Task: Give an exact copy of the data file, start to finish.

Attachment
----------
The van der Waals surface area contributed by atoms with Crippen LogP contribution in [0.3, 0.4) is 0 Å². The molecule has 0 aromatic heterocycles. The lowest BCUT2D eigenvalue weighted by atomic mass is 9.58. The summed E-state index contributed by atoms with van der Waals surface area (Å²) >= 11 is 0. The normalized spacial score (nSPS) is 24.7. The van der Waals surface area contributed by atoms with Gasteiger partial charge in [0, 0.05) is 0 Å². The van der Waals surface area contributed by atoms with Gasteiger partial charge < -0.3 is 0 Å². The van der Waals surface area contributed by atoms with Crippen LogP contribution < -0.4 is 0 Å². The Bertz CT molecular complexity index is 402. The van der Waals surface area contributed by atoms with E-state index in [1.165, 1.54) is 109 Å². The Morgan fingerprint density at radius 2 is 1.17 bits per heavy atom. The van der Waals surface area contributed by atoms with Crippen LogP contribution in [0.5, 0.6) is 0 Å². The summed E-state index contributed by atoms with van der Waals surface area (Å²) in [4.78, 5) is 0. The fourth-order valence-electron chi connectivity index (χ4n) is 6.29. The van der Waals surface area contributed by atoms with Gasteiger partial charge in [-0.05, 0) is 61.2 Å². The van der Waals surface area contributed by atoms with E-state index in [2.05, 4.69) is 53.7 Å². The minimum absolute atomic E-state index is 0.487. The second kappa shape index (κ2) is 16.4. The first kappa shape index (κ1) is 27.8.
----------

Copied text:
The van der Waals surface area contributed by atoms with Crippen LogP contribution in [0.3, 0.4) is 0 Å². The molecule has 0 aromatic heterocycles. The lowest BCUT2D eigenvalue weighted by atomic mass is 9.58. The summed E-state index contributed by atoms with van der Waals surface area (Å²) >= 11 is 0. The normalized spacial score (nSPS) is 24.7. The van der Waals surface area contributed by atoms with Gasteiger partial charge in [0, 0.05) is 0 Å². The van der Waals surface area contributed by atoms with Gasteiger partial charge < -0.3 is 0 Å². The van der Waals surface area contributed by atoms with Crippen LogP contribution < -0.4 is 0 Å². The Bertz CT molecular complexity index is 402. The van der Waals surface area contributed by atoms with E-state index in [1.165, 1.54) is 109 Å². The Morgan fingerprint density at radius 2 is 1.17 bits per heavy atom. The van der Waals surface area contributed by atoms with Crippen LogP contribution in [0.5, 0.6) is 0 Å². The summed E-state index contributed by atoms with van der Waals surface area (Å²) in [4.78, 5) is 0. The fourth-order valence-electron chi connectivity index (χ4n) is 6.29. The van der Waals surface area contributed by atoms with Gasteiger partial charge in [-0.05, 0) is 61.2 Å². The van der Waals surface area contributed by atoms with E-state index in [2.05, 4.69) is 53.7 Å². The minimum absolute atomic E-state index is 0.487. The second kappa shape index (κ2) is 16.4. The first kappa shape index (κ1) is 27.8.